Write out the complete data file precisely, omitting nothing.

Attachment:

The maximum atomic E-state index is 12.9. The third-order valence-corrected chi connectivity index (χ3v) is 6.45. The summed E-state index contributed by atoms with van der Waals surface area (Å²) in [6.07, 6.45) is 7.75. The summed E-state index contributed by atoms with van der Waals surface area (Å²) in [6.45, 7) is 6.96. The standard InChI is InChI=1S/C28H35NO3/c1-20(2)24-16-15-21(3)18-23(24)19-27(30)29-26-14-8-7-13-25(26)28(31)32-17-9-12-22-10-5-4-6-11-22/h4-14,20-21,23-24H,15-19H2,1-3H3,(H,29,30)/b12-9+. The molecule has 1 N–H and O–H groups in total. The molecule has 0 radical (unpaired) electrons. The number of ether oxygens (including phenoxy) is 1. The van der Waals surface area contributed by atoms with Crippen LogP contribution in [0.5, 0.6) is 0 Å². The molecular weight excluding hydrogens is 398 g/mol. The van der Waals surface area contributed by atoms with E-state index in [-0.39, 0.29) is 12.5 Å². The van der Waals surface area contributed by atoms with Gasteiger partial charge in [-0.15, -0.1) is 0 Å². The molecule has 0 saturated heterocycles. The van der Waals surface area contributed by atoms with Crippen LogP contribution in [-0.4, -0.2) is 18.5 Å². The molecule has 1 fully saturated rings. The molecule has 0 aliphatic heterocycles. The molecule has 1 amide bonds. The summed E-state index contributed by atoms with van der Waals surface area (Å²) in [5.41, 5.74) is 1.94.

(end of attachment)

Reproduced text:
The maximum atomic E-state index is 12.9. The third-order valence-corrected chi connectivity index (χ3v) is 6.45. The summed E-state index contributed by atoms with van der Waals surface area (Å²) in [6.07, 6.45) is 7.75. The summed E-state index contributed by atoms with van der Waals surface area (Å²) in [6.45, 7) is 6.96. The standard InChI is InChI=1S/C28H35NO3/c1-20(2)24-16-15-21(3)18-23(24)19-27(30)29-26-14-8-7-13-25(26)28(31)32-17-9-12-22-10-5-4-6-11-22/h4-14,20-21,23-24H,15-19H2,1-3H3,(H,29,30)/b12-9+. The molecule has 1 N–H and O–H groups in total. The molecule has 0 radical (unpaired) electrons. The number of ether oxygens (including phenoxy) is 1. The van der Waals surface area contributed by atoms with Crippen LogP contribution in [0.5, 0.6) is 0 Å². The molecular weight excluding hydrogens is 398 g/mol. The van der Waals surface area contributed by atoms with E-state index in [-0.39, 0.29) is 12.5 Å². The van der Waals surface area contributed by atoms with Gasteiger partial charge in [-0.15, -0.1) is 0 Å². The molecule has 0 saturated heterocycles. The van der Waals surface area contributed by atoms with Crippen LogP contribution in [-0.4, -0.2) is 18.5 Å². The molecule has 1 fully saturated rings. The molecule has 0 aliphatic heterocycles. The molecule has 1 amide bonds. The summed E-state index contributed by atoms with van der Waals surface area (Å²) in [5.41, 5.74) is 1.94.